#123movies #fmovies #putlocker #gomovies #solarmovie #soap2day Watch Full Movie Online Free – A Biopic on the life of the legendary American Astronaut Neil Armstrong from 1961-1969, on his journey to becoming the first human to walk the moon. Exploring the sacrifices and costs on the Nation and Neil himself, during one of the most dangerous missions in the history of space travel.
Plot: A look at the life of the astronaut, Neil Armstrong, and the legendary space mission that led him to become the first man to walk on the Moon on July 20, 1969.
Smart Tags: #moon_landing #1960s #astronaut #nasa #apollo_program #loss_of_child #apollo_11 #based_on_true_story #lunar_mission #rocket #grief #u.s._space_program #archive_footage #space_race #moon #space_exploration #neil_armstrong_character #outer_space #male_camaraderie #lunar_landing #mission_control
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Damien Chazelle has already proven himself to be one of the freshest new directors of the decade so far. Even after delivering the hard-hitting Whiplash and the emotionally-wrecking and whimsical La La Land, he still knows how to surprise fans of his work, returning to the silver screen with grace. Combining every element of his previous outings that made him a household name, Chazelle makes sure the audience feels every ounce of power that he’s thrown into his latest directorial effort. Oddly enough, it’s his first foray into biopic territory, a zone where many revered filmmakers have failed to capture the reality of the moment they’re attempting to bring to life.
Going in, you’ll already know how the movie ends, which is the problem most directors encounter when making a biopic. Finding a way to transfer the actuality of the moment while still feeling original and never appearing boring is a hard task that very few have been able to truly accomplish. With First Man, Chazelle manages to land a spot on that list of directors, and for good reason. He keeps true to the true story with a film that’s so intense and fully realized that you might forget that it actually happened.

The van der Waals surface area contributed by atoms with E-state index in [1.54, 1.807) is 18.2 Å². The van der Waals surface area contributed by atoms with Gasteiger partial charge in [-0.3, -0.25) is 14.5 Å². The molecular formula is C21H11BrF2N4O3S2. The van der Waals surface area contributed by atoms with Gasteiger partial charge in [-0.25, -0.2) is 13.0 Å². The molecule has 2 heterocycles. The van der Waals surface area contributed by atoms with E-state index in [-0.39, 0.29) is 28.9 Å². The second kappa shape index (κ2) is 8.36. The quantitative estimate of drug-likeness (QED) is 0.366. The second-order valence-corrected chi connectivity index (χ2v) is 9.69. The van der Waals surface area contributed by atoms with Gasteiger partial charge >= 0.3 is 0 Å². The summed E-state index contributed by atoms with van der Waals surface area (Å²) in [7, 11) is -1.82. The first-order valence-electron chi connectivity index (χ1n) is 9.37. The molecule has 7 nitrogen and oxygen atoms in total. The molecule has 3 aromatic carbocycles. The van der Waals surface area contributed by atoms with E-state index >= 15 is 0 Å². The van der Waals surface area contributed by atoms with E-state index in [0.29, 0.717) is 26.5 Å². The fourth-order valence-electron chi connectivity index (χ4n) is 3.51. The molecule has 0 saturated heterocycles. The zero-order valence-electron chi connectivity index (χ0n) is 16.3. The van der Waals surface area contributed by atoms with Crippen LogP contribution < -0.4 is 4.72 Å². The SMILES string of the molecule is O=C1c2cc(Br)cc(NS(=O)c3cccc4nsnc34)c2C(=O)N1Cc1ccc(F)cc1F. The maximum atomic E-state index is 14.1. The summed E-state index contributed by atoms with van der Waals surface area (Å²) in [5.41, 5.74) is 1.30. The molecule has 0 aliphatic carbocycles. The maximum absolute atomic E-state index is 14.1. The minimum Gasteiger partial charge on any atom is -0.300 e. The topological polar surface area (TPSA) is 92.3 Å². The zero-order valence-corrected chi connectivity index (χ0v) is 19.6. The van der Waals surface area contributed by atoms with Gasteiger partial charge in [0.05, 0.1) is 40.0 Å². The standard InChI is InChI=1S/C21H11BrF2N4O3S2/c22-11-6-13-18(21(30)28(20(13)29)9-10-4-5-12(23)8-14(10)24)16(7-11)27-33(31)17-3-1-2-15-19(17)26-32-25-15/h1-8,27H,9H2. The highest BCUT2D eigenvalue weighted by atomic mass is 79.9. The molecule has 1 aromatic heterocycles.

Space movies have always been a highlight of cinema. From Georges Méliès’ 1902 silent film A Trip to the Moon and Stanley Kubrick’s 2001: A Space Odyssey to the Star Wars and Alien franchises, films taking place in the farthest reaches of the universe prove to be some of the most intriguing and original creations brought to viewers’ eyes (even by today’s standards). It’s the true stories that really prove to be some of the most effective, however. Sure, fictional ones show us what could be possible; but it’s the depictions of true events that show us what was possible, creating a harrowing story of patriotism in the process.
From a technical perspective, First Man is a marvel on all fronts. Linus Sandgren, the cinematographer who won an Academy Award for his work on La La Land, returns to collaborate with Chazelle and once again delivers a grand spectacle that should not be missed out on while in theaters. The cinematography is stunning. Hues of yellow and blue pop, lighting a path towards the characters and showing no sign of stopping once they’ve started. Certain scenes are given an extra boost from the home-video-style camerawork, beautifully grainy and shaky in all of the right ways.
Justin Hurwitz (Chazelle’s roommate in college), another frequent collaborator, also returns to score the film and knocks it out of the park as expected. Hurwitz obviously knows how to write music, but its how his compositions fit in with the scenes and themes they’re tied to that make them so worthwhile. Hurwitz invests you in the midst of all the chaos with all of the orchestral beauty surrounding his pieces. That’s the thing about his scores, though: it’s hard to objectively rank them because of how different they all are. Chazelle is a unique director because he never sticks to the same formula over an over again, and the same can be said for the accompanying music for each of them.
Acting is on point here; Ryan Gosling hits a huge emotional nerve with incredibly investing performance as Neil Armstrong. He keeps to himself (namely, his personal life) but is willing to risk it all for the mission. Nothing from Gosling is single-layered; everything is complex and detailed to the point that you might as well be in the room with him.
Claire Foy also delivers an amazing portrayal as Janet Armstrong, Neil’s wife. Foy topples every housewife stereotype that embodied this specific time period, giving a strong, contained, and free-willed performance of a woman who is certainly not afraid to share her thoughts on issues concerning her husband.